Economics at your fingertips  

Hate Crime Increases with Minoritized Group Rank

Mina Cikara (), Vasiliki Fouka () and Marco Tabellini ()
Additional contact information
Mina Cikara: Harvard University
Vasiliki Fouka: Stanford University
Marco Tabellini: Harvard Business School, Business, Government and the International Economy Unit

No 21-075, Harvard Business School Working Papers from Harvard Business School

Abstract: People are on the move in unprecedented numbers within and between countries. How does demographic change affect local intergroup dynamics? In complement to accounts that emphasize stereotypical features of groups as determinants of their treatment, we propose the group reference dependence hypothesis: violence and negative attitudes toward each minoritized group will depend on the number and size of other minoritized groups in a community. Specifically, as groups increase or decrease in rank in terms of their size (e.g., to largest minority within a community), discriminatory behavior and attitudes toward them should change accordingly. We test this hypothesis for hate crimes in U.S. counties between 1990 and 2010 and attitudes in the U.S. and U.K. over the last two decades. Consistent with this prediction, we find that, as Black, Hispanic/Latinx, Asian, and Arab populations increase in rank relative to one another, they become more likely to be targeted with hate crimes and more negative attitudes. The rank effect holds above and beyond group size/proportion, growth rate, and many other alternative explanations. This framework makes novel predictions about how demographic shifts may affect coalitional structures in the coming years and helps explain previous findings in the literature. Our results also indicate that attitudes and behaviors toward social categories are not intransigent or driven only by features associated with those groups, such as stereotypes.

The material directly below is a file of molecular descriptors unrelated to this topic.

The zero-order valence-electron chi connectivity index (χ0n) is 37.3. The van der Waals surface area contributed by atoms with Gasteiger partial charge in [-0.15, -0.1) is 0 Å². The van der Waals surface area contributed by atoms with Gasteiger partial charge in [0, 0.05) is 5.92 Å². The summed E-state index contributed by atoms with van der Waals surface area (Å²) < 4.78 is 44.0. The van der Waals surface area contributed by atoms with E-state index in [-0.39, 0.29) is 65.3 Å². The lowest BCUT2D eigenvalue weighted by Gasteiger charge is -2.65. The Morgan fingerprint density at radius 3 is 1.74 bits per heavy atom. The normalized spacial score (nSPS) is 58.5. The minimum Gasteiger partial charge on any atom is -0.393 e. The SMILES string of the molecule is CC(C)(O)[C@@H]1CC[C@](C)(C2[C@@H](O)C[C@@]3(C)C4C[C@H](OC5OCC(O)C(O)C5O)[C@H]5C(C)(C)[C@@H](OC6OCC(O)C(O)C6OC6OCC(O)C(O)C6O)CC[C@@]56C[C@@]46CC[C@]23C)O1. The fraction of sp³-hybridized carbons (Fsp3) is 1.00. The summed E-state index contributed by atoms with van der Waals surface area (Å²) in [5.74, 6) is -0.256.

Keywords: hate crimes; prejudice; minority; reference dependence; demographics; rank and position; prejudice and bias; crime and corruption (search for similar items in EconPapers)
Pages: 70 pages
Date: 2020-10, Revised 2022-02
New Economics Papers: this item is included in nep-law, nep-soc and nep-ure
References: Add references at CitEc

Downloads: (external link) (application/pdf)

Related works:
This item may be available elsewhere in EconPapers: Search for items with the same title.

Export reference: BibTeX RIS (EndNote, ProCite, RefMan) HTML/Text

Persistent link:

Access Statistics for this paper

More papers in Harvard Business School Working Papers from Harvard Business School Contact information at EDIRC.
Bibliographic data for series maintained by HBS ().

Page updated 2024-07-16
Handle: RePEc:hbs:wpaper:21-075